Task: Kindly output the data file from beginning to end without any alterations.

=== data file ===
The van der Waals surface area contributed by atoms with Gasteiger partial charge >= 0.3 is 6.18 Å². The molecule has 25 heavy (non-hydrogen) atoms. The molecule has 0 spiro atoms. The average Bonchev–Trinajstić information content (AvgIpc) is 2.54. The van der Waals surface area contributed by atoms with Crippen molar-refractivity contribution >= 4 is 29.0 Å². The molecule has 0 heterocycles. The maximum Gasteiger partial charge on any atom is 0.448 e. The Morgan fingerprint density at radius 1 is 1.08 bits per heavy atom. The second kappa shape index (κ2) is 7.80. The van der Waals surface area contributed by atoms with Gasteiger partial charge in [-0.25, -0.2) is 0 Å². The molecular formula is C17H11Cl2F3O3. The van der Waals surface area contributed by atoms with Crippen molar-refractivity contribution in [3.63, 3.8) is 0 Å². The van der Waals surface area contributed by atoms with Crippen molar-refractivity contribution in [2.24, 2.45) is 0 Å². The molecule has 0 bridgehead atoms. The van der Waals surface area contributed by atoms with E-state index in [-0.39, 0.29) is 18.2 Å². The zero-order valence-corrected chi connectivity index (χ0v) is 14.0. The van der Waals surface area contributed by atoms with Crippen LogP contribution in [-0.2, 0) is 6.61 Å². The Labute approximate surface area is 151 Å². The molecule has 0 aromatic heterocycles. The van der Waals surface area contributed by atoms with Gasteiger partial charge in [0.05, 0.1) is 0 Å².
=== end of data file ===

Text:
The van der Waals surface area contributed by atoms with Gasteiger partial charge >= 0.3 is 6.18 Å². The molecule has 25 heavy (non-hydrogen) atoms. The molecule has 0 spiro atoms. The average Bonchev–Trinajstić information content (AvgIpc) is 2.54. The van der Waals surface area contributed by atoms with Crippen molar-refractivity contribution >= 4 is 29.0 Å². The molecule has 0 heterocycles. The maximum Gasteiger partial charge on any atom is 0.448 e. The Morgan fingerprint density at radius 1 is 1.08 bits per heavy atom. The second kappa shape index (κ2) is 7.80. The van der Waals surface area contributed by atoms with Gasteiger partial charge in [-0.25, -0.2) is 0 Å². The molecular formula is C17H11Cl2F3O3. The van der Waals surface area contributed by atoms with Crippen molar-refractivity contribution in [3.63, 3.8) is 0 Å². The van der Waals surface area contributed by atoms with Crippen molar-refractivity contribution in [2.24, 2.45) is 0 Å². The molecule has 0 bridgehead atoms. The van der Waals surface area contributed by atoms with E-state index in [-0.39, 0.29) is 18.2 Å². The zero-order valence-corrected chi connectivity index (χ0v) is 14.0. The van der Waals surface area contributed by atoms with Crippen LogP contribution in [-0.2, 0) is 6.61 Å². The Labute approximate surface area is 151 Å². The molecule has 0 aromatic heterocycles. The van der Waals surface area contributed by atoms with Gasteiger partial charge in [0.05, 0.1) is 0 Å².